"Past Forever" is once again a well crafted pop ballad, which allows Agnetha's vocals to shine on their own. The accordion sounds give it a very European feel and evokes street cafes in Paris, but the song, much like "I Was a Flower", just doesn't resonate with me in a way that appeals, coming across as well put together, but missing that certain something which made the opening tracks so effective.
If you hadn't realised previously that Agnetha was a former ABBA vocalist, "Dance the Pain Away" is the song that would bring that home. It's a very 70s disco influenced track, with the bass line it opens with very reminiscent of ABBA's "Voulez-Vous". I wouldn't say I was a huge ABBA fan, but I do rather like this track and, after so many ballads so far on the album, it marks a refreshing change of pace and feeling.
There's an ethereal feeling to "Bubble" as it opens with just an organ and Agnetha's vocals, before the violin and then other instrumentation comes in. But it does sound as if some electronic traickery has been performed on the vocals in that early section especially as it doesn't sounds quite right compared to some of the other vocal work on the album. Once again, this is a pop ballad and one that passes harmlessly by without really grabbing my attention.
One that does grab my attention is "Back on Your Radio", which isn't an especially good song, but does provide something a little different. It's at a slightly higher tempo and sounds like muzak or the bland sort of music you may hear on late night radio or in a lift. There's also been some work on the vocal that makes it sound more generic rather than Agnetha particularly. All of these things should work against this song, but somehow it's strangely listenable and enjoyable, possibly because all of these elements are completely new to the album, meaning the blandness is distinctive.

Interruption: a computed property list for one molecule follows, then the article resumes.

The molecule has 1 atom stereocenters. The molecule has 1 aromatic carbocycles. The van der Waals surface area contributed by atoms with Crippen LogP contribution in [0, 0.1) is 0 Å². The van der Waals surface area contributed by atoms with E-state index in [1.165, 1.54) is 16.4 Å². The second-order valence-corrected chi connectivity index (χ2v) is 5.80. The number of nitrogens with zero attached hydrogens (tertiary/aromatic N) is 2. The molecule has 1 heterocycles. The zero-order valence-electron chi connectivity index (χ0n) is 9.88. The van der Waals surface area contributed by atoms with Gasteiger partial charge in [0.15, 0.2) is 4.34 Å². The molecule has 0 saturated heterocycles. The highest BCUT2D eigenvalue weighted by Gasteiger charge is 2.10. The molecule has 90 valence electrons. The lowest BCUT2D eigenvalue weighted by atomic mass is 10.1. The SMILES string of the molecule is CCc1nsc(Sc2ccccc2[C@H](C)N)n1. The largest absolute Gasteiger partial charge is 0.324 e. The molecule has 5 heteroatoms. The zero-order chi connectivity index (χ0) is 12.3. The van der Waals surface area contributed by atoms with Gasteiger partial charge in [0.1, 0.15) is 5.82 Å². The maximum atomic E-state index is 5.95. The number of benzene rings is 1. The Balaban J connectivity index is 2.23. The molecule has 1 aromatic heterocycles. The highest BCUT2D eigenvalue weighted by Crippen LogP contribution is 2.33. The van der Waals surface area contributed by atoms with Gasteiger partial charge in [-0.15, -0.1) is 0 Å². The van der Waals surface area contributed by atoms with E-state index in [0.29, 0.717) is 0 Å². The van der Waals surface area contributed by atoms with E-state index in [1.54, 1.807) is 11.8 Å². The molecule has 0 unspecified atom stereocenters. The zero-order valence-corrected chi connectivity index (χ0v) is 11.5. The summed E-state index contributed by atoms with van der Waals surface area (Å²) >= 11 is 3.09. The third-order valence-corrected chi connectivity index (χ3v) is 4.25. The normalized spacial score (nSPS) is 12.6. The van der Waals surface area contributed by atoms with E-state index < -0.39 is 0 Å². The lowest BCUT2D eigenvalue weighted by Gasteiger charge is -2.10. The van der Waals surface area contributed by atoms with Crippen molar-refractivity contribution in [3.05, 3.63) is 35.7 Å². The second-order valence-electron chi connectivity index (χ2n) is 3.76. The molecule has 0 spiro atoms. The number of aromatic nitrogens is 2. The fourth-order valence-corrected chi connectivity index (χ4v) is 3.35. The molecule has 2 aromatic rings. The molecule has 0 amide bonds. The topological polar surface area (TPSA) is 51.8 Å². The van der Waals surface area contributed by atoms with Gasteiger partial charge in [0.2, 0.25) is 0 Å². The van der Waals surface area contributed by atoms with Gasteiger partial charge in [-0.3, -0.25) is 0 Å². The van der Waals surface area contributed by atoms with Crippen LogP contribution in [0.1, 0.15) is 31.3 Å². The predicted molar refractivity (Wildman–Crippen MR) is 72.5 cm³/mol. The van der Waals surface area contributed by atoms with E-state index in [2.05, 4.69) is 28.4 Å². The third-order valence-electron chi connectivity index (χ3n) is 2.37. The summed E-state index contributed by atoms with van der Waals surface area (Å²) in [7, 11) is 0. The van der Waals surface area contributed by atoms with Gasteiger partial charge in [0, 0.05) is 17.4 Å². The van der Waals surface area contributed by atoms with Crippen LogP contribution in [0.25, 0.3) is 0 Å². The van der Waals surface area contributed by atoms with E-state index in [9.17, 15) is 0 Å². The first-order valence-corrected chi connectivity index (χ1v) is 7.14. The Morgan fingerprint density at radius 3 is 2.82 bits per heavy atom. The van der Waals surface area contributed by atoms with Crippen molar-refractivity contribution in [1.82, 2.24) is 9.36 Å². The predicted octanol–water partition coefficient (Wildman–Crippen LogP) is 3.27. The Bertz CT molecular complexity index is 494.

The album closes with "I Keep Them on the Floor Beside My Bed", which starts impressively apart from the use of some more electronic effects on Agnetha's voice. Once this stops, you get to hear the voice combined with a simple piano and it's a lovely opening. When the chorus arrives with a brief guitar line and then the backing vocals come in, this has expanded into a well rounded pop ballad that doesn't quite match the beauty of the opening tracks for me, but which is a fine way to end what has been a rather good album.
At only 10 tracks and 39 minutes long, "A" is a short album by modern standards, but it can be found for £7.50 for the CD from Amazon, or £7.49 for the downloadable version and I have seen copies for less than £5 on eBay. Whilst this isn't the perfect album, it does contain some very good tracks and some almost exquisite moments. The clarity of the vocals and the modern feel of some of the songs allow you to forget completely that you're listening to a 63 year old singer and you can just relax and drift away on a number of the songs. This isn't the perfect album, but it's got perfect moments and overall, it's a decent listening experience for those who love their pop ballads.
Tracklist: 1. The One Who Loves You Now / 2. When You Really Loved Someone / 3. Perfume In The Breeze / 4. I Was A Flower / 5. I Should've Followed You Home [feat. Gary Barlow] / 6. Past Forever / 7. Dance Your Pain Away / 8. Bubble / 9. Back On Your Radio / 10. I Keep Them On The Floor Beside My Bed